I’d finished my breakfast but Tasha was still fumbling around sleepily and was not yet ready to do my makeup. They wanted to shower first, but they didn’t want to shower until after they’d helped Jon load the truck. I also couldn’t paint my nails until after the truck was loaded. Jon wasn’t loading the truck until the food was cooking. I still needed to make rice but didn’t want to get in Jon’s way in the kitchen while he was trying to finish up his work and growing increasingly stressed; I sat out of the way and waited.
The sauce arrived. Jon finished his preparations. As he was putting the lasagnas into the oven, the power went out again.
My sense of the timeline almost completely loses cohesion right around here. At this point, we were already behind schedule and all hell broke loose. Jon was panicking. I didn’t know what I should be doing with myself. Somewhere in this shitstorm, my other bridal attendant texted that they were running late.
The kids showed up at the door. Pretty much before they’d even stepped foot inside, I informed them that they needed to transport these raw lasagnas and the boxes of rice to Jon’s mom’s house for her to take care of. They were real sports and did just that, suffering a horrific tomato sauce accident in their rental car for their trouble.
That was out of the way, but Jon was now in a proper lather as we all began loading the truck. There was still no power and no knowing when it would come back on. And, apparently, we were bringing the contents of the entire house with us to the park, because loading took a thousand years. When we finished, Jon had a quick shower and shave and tore off in the truck to the park. I believe he was about an hour later than planned. The kids took Hento with them in their rental and followed behind to help him unload.
Tasha finally went to take a shower. The power was still out, so I couldn’t curl my hair while I waited. I did my nails instead, frantically holding them under the cheapie nail dryer in the hope that they’d set faster. Even so, I was only able to do half of the manicure I’d practiced, because there was no time to add the silver tips. Whatever, at that point.
At last, we sat down to begin my makeup at just about half an hour after I was supposed to be arriving at the park.
And here my Thursday mistake reared up its monstrous head to devour the rest of my carefully-orchestrated schedule. Because we hadn’t practiced my makeup, Tasha was improvising. It did not go well. There were several re-starts, as the time ticked on. They didn’t have experience working with my eye shape, and the colors they’d wanted to use didn’t play well on my skin. The power finally came back on and I asked another friend, Becky, if she could start curling my hair while we were trying to get the makeup right. She was no hair expert she said, but bless her she helped. It was profoundly lucky that all I’d planned was a simple high ponytail, because there would have been no time for anything else.
The makeup session honestly turned into a nightmarish time vortex. I was both acutely aware of every passing second and also lost in a haze of mounting panic. I was supposed to be getting married at one o’clock. Eleven thirty. Twelve. Twelve-thirty. Guests would be arriving at the park and the decorations would not be up because I was the only one who knew what to do with them, and here I was sitting in the makeup chair a half-hour drive away. One o’clock. One-thirty. Tasha finally called it done and held up the mirror. I didn’t even look, to be honest. No matter what I looked like, there was no more time to do anything else. I nodded, ran upstairs to do my simple high ponytail, and then waited another internally-screaming half hour while Tasha and my other house guest finished getting themselves ready.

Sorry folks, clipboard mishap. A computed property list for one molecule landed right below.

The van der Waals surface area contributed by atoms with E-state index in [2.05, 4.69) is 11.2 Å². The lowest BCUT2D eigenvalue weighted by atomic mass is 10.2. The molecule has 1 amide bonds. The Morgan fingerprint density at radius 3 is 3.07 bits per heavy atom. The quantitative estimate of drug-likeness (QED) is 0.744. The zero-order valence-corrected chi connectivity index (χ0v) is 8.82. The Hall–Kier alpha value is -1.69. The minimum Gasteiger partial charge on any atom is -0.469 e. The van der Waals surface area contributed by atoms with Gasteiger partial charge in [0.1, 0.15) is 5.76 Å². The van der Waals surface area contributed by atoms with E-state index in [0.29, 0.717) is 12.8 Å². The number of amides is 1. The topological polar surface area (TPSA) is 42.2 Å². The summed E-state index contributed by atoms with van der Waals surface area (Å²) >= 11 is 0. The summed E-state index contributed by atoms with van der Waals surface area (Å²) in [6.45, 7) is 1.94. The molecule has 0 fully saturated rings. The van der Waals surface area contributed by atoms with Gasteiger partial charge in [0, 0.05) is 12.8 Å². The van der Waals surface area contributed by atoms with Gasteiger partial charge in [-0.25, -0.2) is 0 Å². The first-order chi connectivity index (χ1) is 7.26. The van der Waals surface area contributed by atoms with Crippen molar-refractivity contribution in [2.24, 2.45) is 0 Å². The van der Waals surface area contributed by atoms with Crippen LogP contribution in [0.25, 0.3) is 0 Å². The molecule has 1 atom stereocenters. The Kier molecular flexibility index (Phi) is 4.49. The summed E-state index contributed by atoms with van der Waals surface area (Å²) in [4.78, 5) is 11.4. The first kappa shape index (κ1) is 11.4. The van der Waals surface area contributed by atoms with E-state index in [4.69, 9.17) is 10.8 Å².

FINALLY, we gathered the cake layers we would be transporting, the boutonnieres, and my dress, and tumbled out the front door. I stopped dead on the front porch and blinked down at the driveway. Jon’s car was there, blocking mine in. Of course it was – he’d driven the U-haul. Of course.
I was trapped and couldn’t get to my own wedding.
Hysteria bubbling over inside me, I called Jon. I never make phone calls, and I was hours late. He answered in a panic, assuming I’d been in a horrible accident.
“I can’t marry you today,” I babbled into the receiver.
“What? What’s wrong?”
“I can’t marry you today because I’m trapped at the house. Your car is blocking mine in.”
“…don’t you have my spare key?”
Reader, I cannot tell you how shocking this revelation was to me in that moment. Of course I had his spare key, and of course I had completely forgotten that I had his spare key. I was in a catastrophizing spiral and this yanked me back out by the scruff of the neck.
“…I have a key? I HAVE A KEY!”
More than anything, Jon sounded bemused. “O… kay…? I’ll be seeing you soon, then?”
We piled into his car and tore off for Shelter #8 at picturesque Mingo Creek County Park, thirty minutes away. And because of course this is what happened, of course it was, when I got there I immediately discovered two things: there were no parking spots, and the unseasonable heat right up until that day meant that the leaves had never turned for Autumn. They’d either simply died or were still green.
I had to park waaaaaaaaaaaay down the street past the next pavilion and hike back to our site with cake and dress in tow.
There Jon was waiting with another revelation: I’d had the only copy of the seating chart at home with me, so they hadn’t even been able to set up the tables while waiting for my arrival. Our guests were just huddled up under the pavilion trying not to freeze, get in the way, or die of boredom.